Billy Currie delivers dark edged experimental work…
Billy Currie’s prime association has always been as one of the main men of the synthesizer. Think strikingly cutting solos that could carve effortlessly into the strongest of rock formations; fiery, distinguished and beyond the conventional. Being no stranger to individual output, Accidental Poetry Of The Structure is Billy’s seventh studio album and to mirror Billy’s vast body of solo work, is the flip-side to that golden Ultravox coin. Still drawing upon the many refinements in his playing, this time we’re driven to a more diverse area on his creative map
The flag to mark that transition was first raised back in 1988, with the release of Billy’s solo debut, Transportation. A long time had since passed and the themes contained throughout Accidental Poetry Of The Structure effortlessly draw upon those bygone decades, progressing his sound signature towards that of beautiful music and manifesting as an avant-garde collection of instrumentals, with a strong sense of free-flowing melodic transitions.
When Accidental Poetry Of The Structure first appeared in 2006, it would be a physical CD release on Billy’s Puzzle label, with an accompanying eight-page booklet staging a classy collection of moody black and white photography. As sufficiently absorbing in its design was the package, the cleverly constructed title itself was enough to instill a veritable amount of silent intrigue. Of the title, Billy quotes on his website: “The title Accidental Poetry Of The Structure is about the creative process of composing the music. When I write I usually have two or three ideas on the go. Differing colours and emotions. It is only when I work on the structure that the sparks start to fly and accidental to this process of structuralizing the piece, the musical ideas come to life and speak! The poetry of music is accidental to this creative structural activity”.
The journey into the articulate minimalism of this release begins with delicate piano sounds introducing the title track, with a subtle addition to the round, shortly followed by an immediate sensation of drama, courtesy of a familiar Apple loop, before lively beats are introduced. Later we would hear this to become the structural framework for the omnipotent ‘Satellite’ – a track that appears on the latest (2012) Ultravox album, Brilliant.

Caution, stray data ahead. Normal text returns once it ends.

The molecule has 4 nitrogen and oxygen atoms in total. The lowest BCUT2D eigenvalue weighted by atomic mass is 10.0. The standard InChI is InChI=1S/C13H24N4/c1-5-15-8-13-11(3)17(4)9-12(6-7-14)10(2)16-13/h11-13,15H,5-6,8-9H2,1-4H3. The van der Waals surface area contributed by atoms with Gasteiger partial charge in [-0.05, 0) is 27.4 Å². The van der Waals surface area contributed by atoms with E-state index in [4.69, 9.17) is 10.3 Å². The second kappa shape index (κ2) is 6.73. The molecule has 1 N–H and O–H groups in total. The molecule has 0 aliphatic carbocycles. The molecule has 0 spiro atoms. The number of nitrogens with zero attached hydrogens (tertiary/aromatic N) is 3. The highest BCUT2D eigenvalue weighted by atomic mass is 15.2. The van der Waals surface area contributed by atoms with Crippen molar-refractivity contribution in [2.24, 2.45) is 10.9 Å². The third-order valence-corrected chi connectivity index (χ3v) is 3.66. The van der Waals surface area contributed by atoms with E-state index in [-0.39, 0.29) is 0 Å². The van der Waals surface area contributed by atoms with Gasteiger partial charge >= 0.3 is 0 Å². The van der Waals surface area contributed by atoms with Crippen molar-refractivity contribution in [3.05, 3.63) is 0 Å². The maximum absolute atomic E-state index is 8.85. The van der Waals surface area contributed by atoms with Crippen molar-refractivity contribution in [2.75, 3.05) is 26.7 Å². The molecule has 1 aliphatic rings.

Throughout the whole album, the top end piano notes are a prominent stylistic feature; one that gently engages plenty of haunting ambience, particularly evident during ‘Williams Mix’ – a track that Billy had quoted to be quite German in influence with a nod to the legendary producer Conny Plank, ‘Skips Of A Chopped Head’, and also ‘Krakow’. The unsettling and dramatically tense pathway to ‘Skips Of A Chopped Head’ is a cousin to the high-pitched strings that initiate ‘Empty Stage Mantra’ from ‘Refine’, before it takes on a dub step feel that is encased in paranoia. ‘Krakow’ duly manages to preserve a mysterious context with a strong essence of searching.
Edging away from some of the more foreboding exhibits and towards compositions containing basic characters of gaiety, are ‘Idee Fixe Movement Three’ and ‘Matsang River’. The former contains passages of lively and lustful runs, while the latter is wonderfully buoyant and flows as nicely as the title suggests. ‘Matsang River’ was actually borne out of those final notes completing the famed ARP Odyssey solo from ‘On Broadway’, the live version that Billy performed with Gary Numan.
‘Folly Brook’ is consistent with its delicate violin sounds; a tentative magical charm building during its onward course. Compassion’ is a blanket of idyllic peace, if not slightly solitary, while the similarly-paced ‘Listening To Strength’ concludes the work and generates a very open and spacious feeling, populated yet again with those highly emotive strings that induce melancholic overtones
Not surprisingly, the ever-evolving sound textures that blend into Accidental Poetry Of The Structure would expand upon the delicate theme of 2005’s Still Movement – another of Mr Currie’s signature albums. Additionally, we could say it was the calm before the storm; Billy’s last solo album before the high-octane adrenalin of the Ultravox reunion. Such a reunion by no means closed any creative channels however, and in August 2009, Billy’s eigth studio album Refine was a joy to behold.
What makes the potential great for future compositions is the wide sampling of ideas, coupled with the development of specific areas that Billy has previously explored in the solo context. There’s the expressive strength of ‘Unearthed’, where the contemporary symphonic reigns, and then there’s the electro-charged ‘Push’; whose touches, in part, sound more aligned with various Ultravox styles (see ‘Theremin’, ‘Step Forward’ or ‘Kissing The Shame’.)
Accidental Poetry Of The Structure is a mature effort that employs simplicity as virtuosity and hybrids of dark edged experimentation, contrasted against sublimely tranquil melodic fibres. A superbly accurate title, representing an equally impressive collection of sensual and evocative compositions.
Accidental Poetry Of The Structure is still available as a download from the usual digital outlets such as Amazon and iTunes.
Billy Currie’s new solo album Balletic Transcend is due for release in October 2013.
Ultravox play the following dates opening for Simple Minds in 2013:
Glasgow Hydro (27th November), Manchester Arena (28th November), Birmigham National Indoor Arena (29th November), London O2 Arena (30th November)
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